Between all the little stories from her life are the stories that make gunmetal shine and give grenades their deadly stance. For instance the story that surrounds Rehmatullah Peer, another area commander who is believed to have been blessed by the powers of invincibility because ‘Allah would always come to his rescue when he was in danger. Some said that he became invisible when surrounded by enemy. Others swore that the bullets fired at him changed direction at the last moment…’
And then there is the story of Gul Moohammad who even ‘refuses to recognize his own daughter. He takes Major Rathore’s arm and leads him aside. ‘Why spoil such a grand success by that little blot of a civilian killing?’ The part of all these stories that stand out as winners is that the author is never telling us or preaching us or lecturing us about anything. He is showing us and letting the reader make intelligent conclusions. Nothing can be more revealing than when he writes about the killing of a terrorist and then records the feelings of the villagers as being ‘a few sympathetic thoughts towards his martyrdom for the cause of Islam. But most of them wish that they can find him and bag the hefty reward money.’
The book, let me clarify, isn’t a treatise on terrorism nor is it destined to be a Bible in the hands of our counter-insurgency men. The book neither suggests solutions, nor does it attempt to influence government policies. And yet, this is one book that transforms the conflict into a document of truth that transcends all the incomplete and hastily produced news reports that the press has dished out. The book makes the conflict flow seamlessly along a reader’s heartbeat until the mind knows and understands everything that seemed incomprehensible earlier. Well, at least I nodded my head and agreed when Danesh wrote that ‘even when the operations become low-key, the run-and-chase games of death and survival between the mujahids and the soldiers never cease.’ Terrorism surely isn’t a game that is going to sublimate in one swift and deft stroke of some great policy… nor will it disappear despite Trump signing the dropping of MOAB over another terror-infested zone elsewhere in the world. Is this because ‘in this conflict, if they could not do you in with a gun, they did you in with a pen’? Is this because we yet do not know completely why the word Hashishins was allowed to evolve into assassins? Is this because there will always be some ‘corrupt District Magistrate and some crooked Superintendent of Police’ willing to ‘be photographed placing wreaths on some terrorist’s casket’? Causes flow like mountain rivers flow – speedily, treacherously, and always ready to spring surprises. And we can only wait until every fresh impetuous wave decides to replace its rage (misplaced or otherwise) with a reasonable flow and willingness to be harnessed for a futuristic prosperity.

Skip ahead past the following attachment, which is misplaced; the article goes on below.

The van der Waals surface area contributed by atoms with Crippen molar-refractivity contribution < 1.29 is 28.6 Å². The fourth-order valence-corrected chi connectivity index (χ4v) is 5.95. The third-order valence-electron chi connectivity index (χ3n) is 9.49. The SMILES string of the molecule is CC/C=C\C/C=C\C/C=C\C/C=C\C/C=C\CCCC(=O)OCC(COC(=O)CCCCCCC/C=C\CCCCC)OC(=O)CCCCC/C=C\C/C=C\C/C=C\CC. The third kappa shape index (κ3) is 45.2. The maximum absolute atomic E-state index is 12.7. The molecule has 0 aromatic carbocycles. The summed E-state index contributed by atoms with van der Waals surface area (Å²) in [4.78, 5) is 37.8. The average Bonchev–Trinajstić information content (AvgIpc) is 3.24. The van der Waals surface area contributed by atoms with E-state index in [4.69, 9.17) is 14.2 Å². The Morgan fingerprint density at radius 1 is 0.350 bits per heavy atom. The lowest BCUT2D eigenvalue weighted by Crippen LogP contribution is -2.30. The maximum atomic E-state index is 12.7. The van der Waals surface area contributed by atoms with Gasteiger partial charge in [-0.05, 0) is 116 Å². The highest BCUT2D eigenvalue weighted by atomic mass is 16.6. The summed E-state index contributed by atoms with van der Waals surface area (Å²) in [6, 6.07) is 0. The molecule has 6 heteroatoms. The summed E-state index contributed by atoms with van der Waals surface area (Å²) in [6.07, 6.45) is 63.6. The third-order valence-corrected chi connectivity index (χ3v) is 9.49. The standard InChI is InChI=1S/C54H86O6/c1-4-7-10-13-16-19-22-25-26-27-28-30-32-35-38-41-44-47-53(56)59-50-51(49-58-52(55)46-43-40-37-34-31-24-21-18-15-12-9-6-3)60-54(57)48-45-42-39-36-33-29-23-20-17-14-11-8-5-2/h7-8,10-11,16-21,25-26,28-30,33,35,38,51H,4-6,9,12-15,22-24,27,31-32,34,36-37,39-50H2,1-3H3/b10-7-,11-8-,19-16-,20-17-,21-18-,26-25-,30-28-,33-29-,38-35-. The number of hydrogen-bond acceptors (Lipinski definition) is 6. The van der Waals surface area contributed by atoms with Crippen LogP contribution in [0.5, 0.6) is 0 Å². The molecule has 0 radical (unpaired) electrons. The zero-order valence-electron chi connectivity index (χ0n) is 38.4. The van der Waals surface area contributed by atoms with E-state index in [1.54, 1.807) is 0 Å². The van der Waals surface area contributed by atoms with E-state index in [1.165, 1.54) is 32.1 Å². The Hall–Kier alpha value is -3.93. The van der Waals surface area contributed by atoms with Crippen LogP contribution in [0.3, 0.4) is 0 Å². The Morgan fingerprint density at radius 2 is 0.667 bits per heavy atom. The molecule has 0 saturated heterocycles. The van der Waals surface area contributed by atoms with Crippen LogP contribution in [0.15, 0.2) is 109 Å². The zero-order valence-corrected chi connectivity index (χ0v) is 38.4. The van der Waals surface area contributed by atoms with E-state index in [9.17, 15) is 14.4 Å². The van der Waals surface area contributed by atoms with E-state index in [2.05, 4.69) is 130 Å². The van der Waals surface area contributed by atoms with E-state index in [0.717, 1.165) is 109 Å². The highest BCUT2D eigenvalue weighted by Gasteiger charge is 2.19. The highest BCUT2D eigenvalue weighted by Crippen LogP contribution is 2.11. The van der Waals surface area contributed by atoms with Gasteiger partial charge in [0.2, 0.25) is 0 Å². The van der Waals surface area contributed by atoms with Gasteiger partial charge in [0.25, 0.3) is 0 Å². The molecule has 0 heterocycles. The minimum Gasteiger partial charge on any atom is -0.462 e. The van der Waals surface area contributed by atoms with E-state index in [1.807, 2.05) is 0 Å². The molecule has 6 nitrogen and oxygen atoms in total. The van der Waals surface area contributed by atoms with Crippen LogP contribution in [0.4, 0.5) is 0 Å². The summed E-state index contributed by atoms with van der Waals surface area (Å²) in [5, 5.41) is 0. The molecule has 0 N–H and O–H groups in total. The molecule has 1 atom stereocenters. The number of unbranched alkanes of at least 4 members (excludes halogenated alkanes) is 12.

There are no answers. But books like ‘Red Maize’ help people understand the truth through stories… and this is what may finally make a difference.
Title: Red Maize
Author: Danesh Rana
Publisher: Harper Collins
Price: Rs 350/- (in 2017)
20 April 2017